Despite falling 50% over the past year, many natural gas stocks are about to enter another major decline.
And if you know what's going on here, you can use this coming decline to make huge capital gains over the next 12 months.
The key idea in this coming trade is something called "reserve write downs." It will cause billions of dollars of market valuation to vanish. . .overnight. Some very well-known energy firms (that you might own) will suffer huge share price declines.
Here's how it's going to work. . .
A resource estimate is a geologic "best guess" of how much of a commodity exists within a particular deposit, be it ounces of gold, barrels of oil, or cubic feet of natural gas. A geologist takes information about the deposit's size and grade from drilling results. . .and then creates a statistical model of the deposit. From that model, he or she can estimate the size of the resource.
However, the amount in the ground is not the amount that can be produced. That's where the reserve estimate comes in. Reserves are a whittled-down subset of total resources. That whittling-down process has two steps.
First, geologic and technologic factors determine a resource's recovery rate, reducing the resource to the parts that are "technically recoverable." For example, recovering oil in conventional fields like those in Saudi Arabia is much easier than recovering oil trapped in tight layers of rock.
Then, economic considerations further reduce the resource to only the bits that are "economically recoverable." In other words, the higher the price of a given commodity, the higher the "economically recoverable" reserves are. If oil is at $120 per barrel, a field has much more "economically recoverable" oil than it does when oil is at $60 per barrel. The higher prices allow firms to spend more money to recover more oil.
With natural gas, the advent of horizontal drilling and multistage fracturing altered the first parameter dramatically, ballooning North America's technically recoverable gas resources. And while natural gas prices held steady, reserves ballooned too.
The key bit there was "while gas prices held."
But that honeymoon is over. Natural gas prices in North America have declined roughly 35% this year and are down approximately 60% over the last 12 months. Compared to the unsustainable highs reached in 2008, gas prices have fallen more than 80%.
Natural gas has become a victim of its own success. The incredible technological successes of the last decade enabled producers to book massive volumes of natural gas resources. . .and increase output significantly.
The result: supply overwhelmed demand, and natural gas prices tanked. This has already crushed natural gas producers. . .But it's going to get worse.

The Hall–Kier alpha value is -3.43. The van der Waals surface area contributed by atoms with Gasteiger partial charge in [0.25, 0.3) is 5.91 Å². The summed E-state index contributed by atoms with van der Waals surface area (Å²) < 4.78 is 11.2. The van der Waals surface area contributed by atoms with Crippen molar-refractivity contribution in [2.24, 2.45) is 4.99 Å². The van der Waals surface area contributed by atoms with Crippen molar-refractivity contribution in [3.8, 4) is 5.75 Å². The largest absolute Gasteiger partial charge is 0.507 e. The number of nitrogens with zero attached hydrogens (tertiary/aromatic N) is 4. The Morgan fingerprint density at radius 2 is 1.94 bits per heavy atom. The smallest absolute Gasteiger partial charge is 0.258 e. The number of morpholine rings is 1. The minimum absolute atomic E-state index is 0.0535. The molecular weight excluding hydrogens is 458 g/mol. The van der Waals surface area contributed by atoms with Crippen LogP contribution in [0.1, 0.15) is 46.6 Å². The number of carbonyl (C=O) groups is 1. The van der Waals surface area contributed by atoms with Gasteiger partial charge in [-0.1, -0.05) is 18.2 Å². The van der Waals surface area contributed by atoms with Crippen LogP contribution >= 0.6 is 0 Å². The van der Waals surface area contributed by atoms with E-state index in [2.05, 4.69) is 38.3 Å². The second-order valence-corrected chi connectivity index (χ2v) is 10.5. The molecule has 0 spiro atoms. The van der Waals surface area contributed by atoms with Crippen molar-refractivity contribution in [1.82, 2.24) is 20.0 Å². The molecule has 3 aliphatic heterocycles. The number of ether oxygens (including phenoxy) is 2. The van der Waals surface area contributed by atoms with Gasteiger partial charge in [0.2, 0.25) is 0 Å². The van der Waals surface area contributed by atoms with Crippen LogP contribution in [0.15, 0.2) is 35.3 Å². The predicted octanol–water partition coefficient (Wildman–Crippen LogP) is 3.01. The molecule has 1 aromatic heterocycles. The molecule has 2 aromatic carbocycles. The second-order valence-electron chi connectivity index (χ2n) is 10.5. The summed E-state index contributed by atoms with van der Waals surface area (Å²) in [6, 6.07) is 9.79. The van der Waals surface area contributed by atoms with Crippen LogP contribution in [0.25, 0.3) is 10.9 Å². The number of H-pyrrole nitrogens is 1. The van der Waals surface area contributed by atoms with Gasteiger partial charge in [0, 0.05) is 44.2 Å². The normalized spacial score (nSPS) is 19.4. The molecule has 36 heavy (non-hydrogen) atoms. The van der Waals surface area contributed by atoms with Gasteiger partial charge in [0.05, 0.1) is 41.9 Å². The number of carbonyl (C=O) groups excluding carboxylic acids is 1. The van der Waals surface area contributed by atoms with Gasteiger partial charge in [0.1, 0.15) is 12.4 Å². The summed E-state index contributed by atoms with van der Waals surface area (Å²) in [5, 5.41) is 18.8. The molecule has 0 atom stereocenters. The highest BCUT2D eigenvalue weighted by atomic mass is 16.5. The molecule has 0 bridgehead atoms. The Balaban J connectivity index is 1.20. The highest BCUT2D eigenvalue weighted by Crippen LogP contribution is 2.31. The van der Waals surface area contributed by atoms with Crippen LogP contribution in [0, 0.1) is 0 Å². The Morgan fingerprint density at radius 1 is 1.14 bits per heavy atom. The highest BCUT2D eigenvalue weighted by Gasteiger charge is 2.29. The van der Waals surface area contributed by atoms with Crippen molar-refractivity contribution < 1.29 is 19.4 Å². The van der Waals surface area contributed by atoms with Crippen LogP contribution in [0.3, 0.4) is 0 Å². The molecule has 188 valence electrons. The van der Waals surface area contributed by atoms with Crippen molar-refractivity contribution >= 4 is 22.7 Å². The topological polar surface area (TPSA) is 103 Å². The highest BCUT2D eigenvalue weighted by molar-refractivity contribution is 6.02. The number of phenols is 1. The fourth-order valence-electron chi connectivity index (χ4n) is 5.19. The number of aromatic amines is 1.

Companies are valued according to their reserves. And remember, reserves are defined as resources that are economic to extract using existing technology.
Natural gas is now worth less than $2 per MMBtu (the standard pricing unit for natural gas), less than half the $5.82 per MMBtu it has been worth on average over the last decade. A much-reduced price means that less of North America's new natural gas bounty is anywhere close to economic.
And that means reserves—and stock prices—are about to fall dramatically.
Companies haven't downgraded their gas reserves yet because reserve calculations use the 12-month strip price, which is based on gas futures over the coming year. Changes in the strip price lag changes in the spot price.
"AECO" is the price of natural gas in Alberta. . .and is one of the leading gas benchmarks for North America. Right now, the AECO spot price is C$1.53 per MMBtu. . .while the year-to-date average AECO 12-month strip—which is the price producers use for reserve estimates—is C$3.21.
But even though it is a bit behind in its decline, the strip price is on the same downward spiral as the spot price. . .And soon, it will take reserve counts down with it.
When the strip price comes into line with the spot price—and the reserve overvaluation that a higher strip price has been creating disappears—I expect most natural gas companies will be forced to downgrade their reserves by 40%.
When they do, investors will flee, share prices will fall, and the already-pummeled natural gas sector will have to endure another beating. That's why I recommend investors avoid—or consider shorting—companies vulnerable to the coming decline.
In tomorrow's essay, I'll show you a few specific companies. . .and the other dynamic that will drive them much lower.
P.S. In the coming weeks and months, I plan to show readers of my Casey Energy Report how to make some of the biggest, safest gains of their lives from the coming wipeout in gas stocks. I know it sounds crazy, but I believe this situation offers a very low-risk way to make a lot of money in 2012. You can get all of my research, and my favorite ways to trade this idea, by coming on board as a subscriber. You can click here to learn more.